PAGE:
Apifera Farm - where art, story, animals & woman merge. Home to artist Katherine Dunn

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Monday, October 27, 2008

Nose nuances


I took advantage yesterday to hang out with Boone, a light workout in the corral, then a leisurely walk down the road - well out in the open during mid day so we didn't get shot. Giant red deer are known to have roamed these roads, according to some hunters.

I like to ride up to some apple trees near our driveway, and while on top of Boone, grab apples for him. Boone is completely left-brained, food driven, so apple picking is a fun thing for him. What was funny on this walk is the dried oak leaves were all over the road, and he was really liking them, almost like he'd never experienced something so delicious with a texture so appealing. As he ate, I closed my eyes, and the sound of him chomping dried leaves sounded just like he was eating potato chips. Lovely.

This fall, the colors of the leaves are intense, more like a Minnesota or Vermont fall. Combined with the deep blue sky today, it was almost overwhelming, blinding. I pondered a sky of Payne's gray versus the intense blue of the day, and how it would combine even more dramatically with the mountain range of oaks and maples. I've been having a really hard time 'settling', and have been anxious this past week. Not really like me, and it's the chaos of the banks and the election. When anxiety cloaks me, I just plod on, and a walk helps. So I took Huck up the road a couple miles to the old Pike Cemetery, one of my favorite destinations. The air was really warm today, 75 or so, and as I walked by a field of alfalfa being cut, it smelled wet, but dry and warm. I surmised how a cut crop smells different in an autumn day of 70 degrees, than it does if it's cut in the first 70 degree days of spring.

These are just reminders that no matter what's going on in the world, there are subtle nuances that living creatures can admire and ponder. Once one figures that out, there is never a boring day.

8 comments:

deborah said...

The fall leaves are just mind blowing this year, most surreal. I have a Russian friend who sent me this link:
http://englishrussia.com/?p=2082#more-2082
which is a tutorial for making Maple leaf flowers. I haven't tried to make them yet, mostly because I'm not sure anything could be better then leaves in thier natural state. I might try though, just to hang onto the colors a little longer and then have beautiful little treats to feed to the goats when I'm tired of them.

Cathy said...

I'm so lucky to have friends like you and Dan who can put me in a place I miss with the beauty of your words.

I can smell the alfalfa...and I don't even know what it smells like!

Balou said...

Sounds like a wonderful day. Ooooh - I just want to rub that velvety nose. I miss the smell of horses.

enigma4ever said...

I love horses and donkeys and all thinks farm....I live in Ohio...now...I used to live in NW for many years..love Oregon.....( I used to clean stalls at a barn in trade for equitherapy for my son....20 stalls and horses- every weekend- I did this for years...loved the animials and caring for them....fell in love with the horses..and ended up studying Tellington Touch and giving the horse massages...for all their care of the children...)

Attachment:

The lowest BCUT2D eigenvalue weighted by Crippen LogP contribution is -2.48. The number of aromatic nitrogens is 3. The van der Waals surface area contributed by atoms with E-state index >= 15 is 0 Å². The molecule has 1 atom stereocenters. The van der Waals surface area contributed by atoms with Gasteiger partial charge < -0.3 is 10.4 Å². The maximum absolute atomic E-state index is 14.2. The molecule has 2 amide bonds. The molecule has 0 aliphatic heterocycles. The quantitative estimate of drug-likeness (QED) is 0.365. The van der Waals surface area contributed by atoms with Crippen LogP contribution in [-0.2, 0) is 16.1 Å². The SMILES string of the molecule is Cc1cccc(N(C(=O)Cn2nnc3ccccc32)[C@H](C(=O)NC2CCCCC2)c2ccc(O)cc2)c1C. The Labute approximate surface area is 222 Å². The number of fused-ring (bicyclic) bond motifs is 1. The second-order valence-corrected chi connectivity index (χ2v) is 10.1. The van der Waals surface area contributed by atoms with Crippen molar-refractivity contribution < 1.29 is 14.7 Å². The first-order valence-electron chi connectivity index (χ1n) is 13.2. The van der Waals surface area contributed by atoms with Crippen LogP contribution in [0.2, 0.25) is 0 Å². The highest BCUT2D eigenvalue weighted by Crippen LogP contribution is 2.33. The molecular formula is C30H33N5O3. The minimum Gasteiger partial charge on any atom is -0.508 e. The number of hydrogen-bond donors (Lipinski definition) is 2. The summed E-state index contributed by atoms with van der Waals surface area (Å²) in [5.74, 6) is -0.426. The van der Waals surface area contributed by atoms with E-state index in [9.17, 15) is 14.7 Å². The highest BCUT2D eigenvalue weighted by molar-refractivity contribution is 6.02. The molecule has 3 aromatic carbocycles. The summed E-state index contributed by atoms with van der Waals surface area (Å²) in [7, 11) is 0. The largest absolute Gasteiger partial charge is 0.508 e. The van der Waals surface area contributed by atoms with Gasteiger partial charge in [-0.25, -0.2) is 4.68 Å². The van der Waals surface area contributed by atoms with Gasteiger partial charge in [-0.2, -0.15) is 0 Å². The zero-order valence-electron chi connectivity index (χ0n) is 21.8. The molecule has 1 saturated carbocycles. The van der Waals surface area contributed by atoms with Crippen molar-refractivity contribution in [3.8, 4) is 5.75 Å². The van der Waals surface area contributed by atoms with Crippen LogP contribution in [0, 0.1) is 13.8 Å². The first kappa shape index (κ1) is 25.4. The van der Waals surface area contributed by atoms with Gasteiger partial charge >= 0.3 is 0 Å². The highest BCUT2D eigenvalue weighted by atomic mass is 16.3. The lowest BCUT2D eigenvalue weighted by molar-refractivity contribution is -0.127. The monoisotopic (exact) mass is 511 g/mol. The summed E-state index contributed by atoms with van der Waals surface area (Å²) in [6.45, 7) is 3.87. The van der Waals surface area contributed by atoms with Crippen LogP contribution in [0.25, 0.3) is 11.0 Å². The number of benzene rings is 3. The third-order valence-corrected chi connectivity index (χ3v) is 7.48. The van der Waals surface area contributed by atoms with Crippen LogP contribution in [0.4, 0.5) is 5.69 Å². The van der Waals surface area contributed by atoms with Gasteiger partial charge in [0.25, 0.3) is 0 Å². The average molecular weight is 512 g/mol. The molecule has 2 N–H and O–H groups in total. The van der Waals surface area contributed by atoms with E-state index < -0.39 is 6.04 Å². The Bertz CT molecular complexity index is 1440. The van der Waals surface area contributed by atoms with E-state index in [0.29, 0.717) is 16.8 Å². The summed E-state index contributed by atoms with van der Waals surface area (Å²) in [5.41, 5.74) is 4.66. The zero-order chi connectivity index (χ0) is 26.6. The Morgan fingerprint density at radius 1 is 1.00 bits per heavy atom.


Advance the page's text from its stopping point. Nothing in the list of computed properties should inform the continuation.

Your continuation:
also love your art...wonderful...

I too am a big apron fan....have a few...one to bake and one to clean the kitchen and one for whatever...my son laughs at it- says NO ONE wears aprons....I love that you bringing them back...

( I have added you to my blogroll at Watergate Summer - under new blogs...I have other blogs- ENIGMA CAFE and Naked Sushi- both you would enjoy...Watergate Summer now is mostly politcal- and where politics collides with life....it will be more life focused by next month...)

Keep Blogging it - wonderful...

Abby Creek Art said...

Nice intimate shot of Boone!;)

LOVE your National Garden painting...so full of life and color.

Apifera Farm said...

Hi guys- thanks for writing. I love that nose- when I first brought Boone home he had pushy ground manners, er, he was a pig around food. So I had to teach him to back up when I came near his stall with food. AS he became well mannered, I still make him back up, but I let him come forward and stand still with his muzzle near me and I give him loud sqooshy kisses. I know, many horse people would frown on this, but he's my boy now, and he still has manners, so...

ANyway, I'll check out those blogs listed above, sound good. Balou, hope you can find a horse nearby to smell [love the smell too ]CAthy, I am at your service, Deborah, thanks for the leaf link, sounds fun - oh and of course, Abby ,hello to you and the gang of critters and art
[Abby does great dog portraits].

Amy C Evans said...

Boone, your sweet soft nose is killing me! I wish I could reach out and kiss it right this moment. your donkey friends' too. XO from Mis'sip, Amy

blackfeatherfarm said...

Let the horse people frown, of which I am one, yet smiling. What we put up with with our horses is up to us. It is ok for us to let them get away with what we enjoy, as long as they are safe, and we are safe, I say go for mushy kisses !
Lovely post {of course}too.